A number of years ago (which means I don’t know exactly when) the kibbutz phased out its dairy industry and went all out into producing solar energy. That might seem like a ‘duh-moment,’ given the amount of sunlight flooding the Israeli desert, but, believe it or not, the world’s leader in producing solar energy has been Germany (at least, that’s what we were told). But now, they’re growing solar panels in this barren part of the world the way they grown corn in Iowa – enough energy to power most of Eilat.

What makes this kibbutz especially special is the presence of the Arava Institute. We would learn more about what they do down there once we arrived, but before that happened…

There once was a group of Nabateans. That’s not the first line of a badly composed limerick but an historical fact. The Nabateans came out of the Arabian sand dunes and, having realized that they were living in the path of the most lucrative commercial venture of the day, The Spice Route, and figuring out that they were the best equipped to guide travelers through the desert, took full advantage. Their first ploy was to make sure that nobody planted a tree or built a house; that way, they would keep outsiders from figuring out where the elusive water was hidden within all the sand.  Later on, they took a different and more conventional approach, building fortresses to consolidate their control, the most celebrated one being Petra (where some of our group would travel the next day).

But after picking up a few more passengers at a train station in Beersheba, all of us would soon arrive –– at Avdat, the Nabatean site we could visit without crossing a border and having to go through passport control. True, the Israeli version of all-things Nabatean is not as impressive as its Jordanian counterpart, but still, it all that remains of a civilization that vanished abruptly around the time of the Muslim conquest of the region.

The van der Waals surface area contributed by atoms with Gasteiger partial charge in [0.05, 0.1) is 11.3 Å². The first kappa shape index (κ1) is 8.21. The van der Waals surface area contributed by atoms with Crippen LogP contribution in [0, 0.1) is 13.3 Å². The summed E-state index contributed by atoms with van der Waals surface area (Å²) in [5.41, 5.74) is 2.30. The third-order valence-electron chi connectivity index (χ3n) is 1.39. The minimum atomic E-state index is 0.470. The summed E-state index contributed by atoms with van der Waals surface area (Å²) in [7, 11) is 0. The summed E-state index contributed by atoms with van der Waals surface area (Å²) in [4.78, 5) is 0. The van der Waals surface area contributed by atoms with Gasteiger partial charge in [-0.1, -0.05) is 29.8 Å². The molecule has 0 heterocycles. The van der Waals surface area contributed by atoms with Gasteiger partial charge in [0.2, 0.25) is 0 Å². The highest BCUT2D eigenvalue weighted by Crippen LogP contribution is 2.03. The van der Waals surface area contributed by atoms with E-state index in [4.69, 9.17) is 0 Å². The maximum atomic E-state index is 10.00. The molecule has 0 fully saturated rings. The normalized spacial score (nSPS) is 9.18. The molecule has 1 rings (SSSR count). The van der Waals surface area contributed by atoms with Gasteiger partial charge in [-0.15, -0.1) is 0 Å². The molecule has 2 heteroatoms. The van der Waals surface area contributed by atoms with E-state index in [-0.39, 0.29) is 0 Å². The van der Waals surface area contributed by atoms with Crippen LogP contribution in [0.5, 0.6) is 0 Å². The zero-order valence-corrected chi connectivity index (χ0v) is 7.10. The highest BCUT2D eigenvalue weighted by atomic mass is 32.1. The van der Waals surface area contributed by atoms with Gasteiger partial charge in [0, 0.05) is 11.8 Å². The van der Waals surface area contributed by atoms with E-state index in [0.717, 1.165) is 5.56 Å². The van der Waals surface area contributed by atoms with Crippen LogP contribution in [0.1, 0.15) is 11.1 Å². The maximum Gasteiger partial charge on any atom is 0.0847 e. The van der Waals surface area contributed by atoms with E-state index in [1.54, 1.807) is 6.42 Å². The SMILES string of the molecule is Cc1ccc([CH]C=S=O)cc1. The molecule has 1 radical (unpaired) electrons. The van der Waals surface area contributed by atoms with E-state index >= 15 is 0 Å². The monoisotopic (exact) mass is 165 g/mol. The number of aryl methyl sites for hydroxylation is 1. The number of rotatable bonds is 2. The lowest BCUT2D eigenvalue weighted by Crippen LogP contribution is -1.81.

After a stop for a less-than-gevaldig felafel for lunch at a dismal mini-mall in Mitzpe Ramon, we got back on the bus, which made its way down into the Arava. To be honest, I was kind of hazy as to where and what exactly that is. Is it simply another way to say the Negev? (Which is what I had always assumed.) Actually, the Arava is one specific part of our southern desert, the sliver of land on our side of the Jordan River. You might call it a neighborhood, the way Mosholu Parkway is a specific part of The Bronx and Klei Shir is one area in Ma’ale Adumim. If you want to be technical, where we were heading was in the Southern Arava, the area between Mitzpe Ramon and Eilat (as opposed to the Central Arava, the area south of the Dead Sea,) Barbara and I had come this way before on the few times we traveled to Eilat, so I knew what to expect. The road would start to wind its way down and down until it reached the valley and headed south to Ketura.

And then we arrived in the middle of the afternoon, pretty much on schedule. Time to make our way off the bus, locate our luggage, and find our way to our rooms. Being virtual travelers, you are not required to check-in. Just stay where you are and get ready for the next installment.